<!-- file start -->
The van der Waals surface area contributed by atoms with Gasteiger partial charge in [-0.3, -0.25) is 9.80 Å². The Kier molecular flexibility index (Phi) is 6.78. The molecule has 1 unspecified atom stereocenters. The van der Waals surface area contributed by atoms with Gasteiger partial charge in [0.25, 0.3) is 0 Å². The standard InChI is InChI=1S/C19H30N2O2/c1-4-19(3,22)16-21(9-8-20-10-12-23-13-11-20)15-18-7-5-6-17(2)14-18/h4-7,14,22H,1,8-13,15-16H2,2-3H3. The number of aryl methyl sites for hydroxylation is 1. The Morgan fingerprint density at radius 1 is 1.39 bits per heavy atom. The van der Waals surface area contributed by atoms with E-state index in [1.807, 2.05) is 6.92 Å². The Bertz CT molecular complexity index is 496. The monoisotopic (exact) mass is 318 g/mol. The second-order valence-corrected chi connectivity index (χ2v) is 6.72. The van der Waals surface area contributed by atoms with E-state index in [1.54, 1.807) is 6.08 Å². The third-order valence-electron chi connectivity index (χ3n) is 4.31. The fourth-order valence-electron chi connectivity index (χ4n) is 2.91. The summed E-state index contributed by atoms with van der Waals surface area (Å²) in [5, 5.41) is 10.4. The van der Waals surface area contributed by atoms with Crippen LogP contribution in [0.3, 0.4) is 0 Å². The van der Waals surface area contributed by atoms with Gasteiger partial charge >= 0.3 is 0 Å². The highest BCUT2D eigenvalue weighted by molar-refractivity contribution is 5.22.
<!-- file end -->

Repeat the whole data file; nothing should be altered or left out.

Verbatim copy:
The van der Waals surface area contributed by atoms with Gasteiger partial charge in [-0.3, -0.25) is 9.80 Å². The Kier molecular flexibility index (Phi) is 6.78. The molecule has 1 unspecified atom stereocenters. The van der Waals surface area contributed by atoms with Gasteiger partial charge in [0.25, 0.3) is 0 Å². The standard InChI is InChI=1S/C19H30N2O2/c1-4-19(3,22)16-21(9-8-20-10-12-23-13-11-20)15-18-7-5-6-17(2)14-18/h4-7,14,22H,1,8-13,15-16H2,2-3H3. The number of aryl methyl sites for hydroxylation is 1. The Morgan fingerprint density at radius 1 is 1.39 bits per heavy atom. The van der Waals surface area contributed by atoms with E-state index in [1.807, 2.05) is 6.92 Å². The Bertz CT molecular complexity index is 496. The monoisotopic (exact) mass is 318 g/mol. The second-order valence-corrected chi connectivity index (χ2v) is 6.72. The van der Waals surface area contributed by atoms with E-state index in [1.54, 1.807) is 6.08 Å². The third-order valence-electron chi connectivity index (χ3n) is 4.31. The fourth-order valence-electron chi connectivity index (χ4n) is 2.91. The summed E-state index contributed by atoms with van der Waals surface area (Å²) in [5, 5.41) is 10.4. The van der Waals surface area contributed by atoms with Crippen LogP contribution in [0.3, 0.4) is 0 Å². The van der Waals surface area contributed by atoms with Gasteiger partial charge >= 0.3 is 0 Å². The highest BCUT2D eigenvalue weighted by molar-refractivity contribution is 5.22.